Life With or Without Drugs

Life is an interesting thing to experience when you have lived through so many years of hiding behind some illicit drug or alcohol. I can recall certain times when no one in my family wanted to talk to me, probably because I couldn’t keep up any length of a decent conversation. Or times when I broke my promise to the true love of my life that I would not use heroin again only to have her find another eight ball in my jeans. So much hurt, so many betrayals with drug addiction.

 

The beginning of Drug Addiction

My drug addiction was one of multiple-use. It began with marijuana and then hashish. But then I was introduced to a chemical powder known as Peyote or commonly known as mescaline. It was followed by acid, magic mushrooms and heroine, speed and then anything I could get my hands on. During this time, friends would tell me to slow down and stop the chemicals, and when I did not listen, they walked away. My family could not understand the personality change in my behaviour and mannerisms. I was getting lost in the world of addiction.

 

Life without Drugs and Roller Coastering

I tried to stop many times, but the pain of this was unbearable. My mood swings were dangerous to myself and those around me. The worst part was not so much the physical pain but the emotional realization of all the hurt I caused over the years. And even more painful was observing the loss of my wife and daughter. It was just too much, and I found a way to get the edge off and would sneak in a joint of pot to ease the emotional roller coaster, which quickly turned into more drug use. I always did drugs on my own and sometimes with friends. Nobody I knew really understood addiction and how it turns on emotions.

 

Bad News, Good News in a Way

I found out that a friend of mine, a drug buddy, died of an overdose one day. A few days later, I had news about another friend who got arrested for trafficking and sentenced to eight years behind bars. These events shook my life right to its core. I wanted to do something and do it fast, or my number would be next. I was scared, nervous, excited and anxious all at the same time. I called my brother, and I told him that I was tired and couldn’t do it anymore and needed help. But I did this very thing so many times before. I expected him to say in a sarcastic tone, “Yeah! I heard it before, what’s different this time. ” To my surprise, he said, “Okay, let’s get you to rehab today.”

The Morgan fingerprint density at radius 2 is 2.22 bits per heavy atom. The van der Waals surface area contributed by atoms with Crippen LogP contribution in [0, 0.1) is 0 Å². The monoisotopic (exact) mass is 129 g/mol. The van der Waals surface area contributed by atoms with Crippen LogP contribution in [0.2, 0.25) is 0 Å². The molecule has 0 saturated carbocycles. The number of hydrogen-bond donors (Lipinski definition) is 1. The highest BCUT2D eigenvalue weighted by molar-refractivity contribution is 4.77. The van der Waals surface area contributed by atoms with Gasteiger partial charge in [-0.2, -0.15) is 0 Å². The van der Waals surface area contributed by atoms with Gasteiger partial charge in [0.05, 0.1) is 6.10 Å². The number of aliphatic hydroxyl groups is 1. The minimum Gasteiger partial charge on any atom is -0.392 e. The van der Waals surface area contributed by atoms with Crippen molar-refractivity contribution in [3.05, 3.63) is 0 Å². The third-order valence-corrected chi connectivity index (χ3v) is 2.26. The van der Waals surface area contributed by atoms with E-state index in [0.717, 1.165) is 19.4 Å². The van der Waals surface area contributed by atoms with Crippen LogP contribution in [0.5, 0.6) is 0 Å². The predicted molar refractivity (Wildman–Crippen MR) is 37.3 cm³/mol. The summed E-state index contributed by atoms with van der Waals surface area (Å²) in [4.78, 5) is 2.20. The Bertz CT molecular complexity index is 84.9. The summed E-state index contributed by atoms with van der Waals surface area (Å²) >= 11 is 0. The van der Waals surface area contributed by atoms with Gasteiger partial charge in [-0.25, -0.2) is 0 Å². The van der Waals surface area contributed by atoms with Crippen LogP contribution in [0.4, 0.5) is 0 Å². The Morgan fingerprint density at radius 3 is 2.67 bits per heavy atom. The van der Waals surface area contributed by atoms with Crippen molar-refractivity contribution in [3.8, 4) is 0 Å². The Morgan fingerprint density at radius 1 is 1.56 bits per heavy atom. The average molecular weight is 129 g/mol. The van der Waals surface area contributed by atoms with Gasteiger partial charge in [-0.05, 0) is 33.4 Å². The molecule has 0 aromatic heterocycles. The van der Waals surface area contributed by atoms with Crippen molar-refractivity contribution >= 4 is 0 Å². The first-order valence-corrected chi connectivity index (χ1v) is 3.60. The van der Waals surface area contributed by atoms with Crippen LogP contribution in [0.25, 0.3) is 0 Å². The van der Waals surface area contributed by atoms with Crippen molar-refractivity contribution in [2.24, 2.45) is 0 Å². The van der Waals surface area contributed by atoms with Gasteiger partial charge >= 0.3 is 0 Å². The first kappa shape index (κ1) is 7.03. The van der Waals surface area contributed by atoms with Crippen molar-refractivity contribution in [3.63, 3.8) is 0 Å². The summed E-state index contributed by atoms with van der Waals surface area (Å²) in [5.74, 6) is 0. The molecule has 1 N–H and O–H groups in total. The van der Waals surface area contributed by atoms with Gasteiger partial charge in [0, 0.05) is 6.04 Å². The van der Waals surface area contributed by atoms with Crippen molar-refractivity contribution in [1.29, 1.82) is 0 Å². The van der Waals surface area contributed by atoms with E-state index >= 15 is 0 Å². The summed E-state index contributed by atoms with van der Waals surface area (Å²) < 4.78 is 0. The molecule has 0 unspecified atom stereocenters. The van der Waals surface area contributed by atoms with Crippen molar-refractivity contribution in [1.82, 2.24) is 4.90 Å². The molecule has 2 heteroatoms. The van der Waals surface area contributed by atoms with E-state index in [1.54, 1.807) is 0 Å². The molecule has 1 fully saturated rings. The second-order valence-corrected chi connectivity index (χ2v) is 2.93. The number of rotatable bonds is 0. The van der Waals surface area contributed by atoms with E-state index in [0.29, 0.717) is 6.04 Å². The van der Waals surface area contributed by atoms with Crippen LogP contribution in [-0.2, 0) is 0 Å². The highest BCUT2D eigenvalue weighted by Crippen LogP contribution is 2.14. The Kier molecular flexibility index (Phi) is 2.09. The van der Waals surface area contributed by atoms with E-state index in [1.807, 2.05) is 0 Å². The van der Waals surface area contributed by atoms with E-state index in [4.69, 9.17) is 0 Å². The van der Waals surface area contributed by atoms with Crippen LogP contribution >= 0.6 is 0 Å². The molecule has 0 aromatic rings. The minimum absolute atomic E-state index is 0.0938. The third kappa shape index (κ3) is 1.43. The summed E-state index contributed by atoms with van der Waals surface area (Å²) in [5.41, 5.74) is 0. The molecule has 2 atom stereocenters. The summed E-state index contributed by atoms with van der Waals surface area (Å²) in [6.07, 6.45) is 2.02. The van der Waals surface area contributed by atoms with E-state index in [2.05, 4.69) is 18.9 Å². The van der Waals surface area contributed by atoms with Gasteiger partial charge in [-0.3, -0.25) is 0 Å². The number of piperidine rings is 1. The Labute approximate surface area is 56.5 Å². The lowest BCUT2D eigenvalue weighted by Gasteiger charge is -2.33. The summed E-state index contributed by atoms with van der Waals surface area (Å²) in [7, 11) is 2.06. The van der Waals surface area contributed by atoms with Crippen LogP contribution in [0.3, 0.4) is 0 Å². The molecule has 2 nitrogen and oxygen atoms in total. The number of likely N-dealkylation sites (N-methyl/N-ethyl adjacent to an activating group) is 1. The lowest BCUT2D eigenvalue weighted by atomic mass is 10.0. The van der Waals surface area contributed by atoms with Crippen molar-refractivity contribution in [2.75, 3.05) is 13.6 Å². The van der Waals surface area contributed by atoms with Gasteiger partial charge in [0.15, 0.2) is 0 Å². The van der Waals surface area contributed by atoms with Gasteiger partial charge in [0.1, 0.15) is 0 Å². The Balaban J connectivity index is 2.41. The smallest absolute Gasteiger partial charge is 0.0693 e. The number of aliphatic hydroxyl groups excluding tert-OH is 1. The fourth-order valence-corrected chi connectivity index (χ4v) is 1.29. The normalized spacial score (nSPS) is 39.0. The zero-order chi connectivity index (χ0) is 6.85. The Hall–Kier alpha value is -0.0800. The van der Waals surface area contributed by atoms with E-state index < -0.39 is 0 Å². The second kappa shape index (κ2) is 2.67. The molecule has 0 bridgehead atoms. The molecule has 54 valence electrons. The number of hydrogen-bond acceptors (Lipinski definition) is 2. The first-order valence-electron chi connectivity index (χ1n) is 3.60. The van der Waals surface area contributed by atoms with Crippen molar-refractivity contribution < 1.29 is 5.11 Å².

Help for Drug Addiction and a Family Member

I was shocked! He made a few phone calls, got in touch with an intake counsellor at a private treatment program and got in that day. I was in such shock I just followed through with the motions, which is a good thing because I might have changed my mind after a few days. After the first week, I began to regain some clarity of thought and acceptance of where I was. Having people who understand you and care about your well-being and progress helps to stay calm and hopeful. I kept questioning myself, “how come my brother helped me after so many betrayals,” it was a complete mystery to me. Time went on, and I completed the program. I dealt with so many personal and emotional pains, but I am now drug-free and know I will stay this way.

 

My Little Brother and I

Two days after my completion, I was having lunch with my brother. I asked him, “Jack, why did you just say, okay, let’s get you help now after so many betrayals?” He looked at me. I was expecting him to say, I love you bro, but no, he said, “I knew by your voice that you made your decision, that you truly did want help. This is why I did not question your request and simply acted on it, and glad I did. I have my true big brother back and alive.”

 

 

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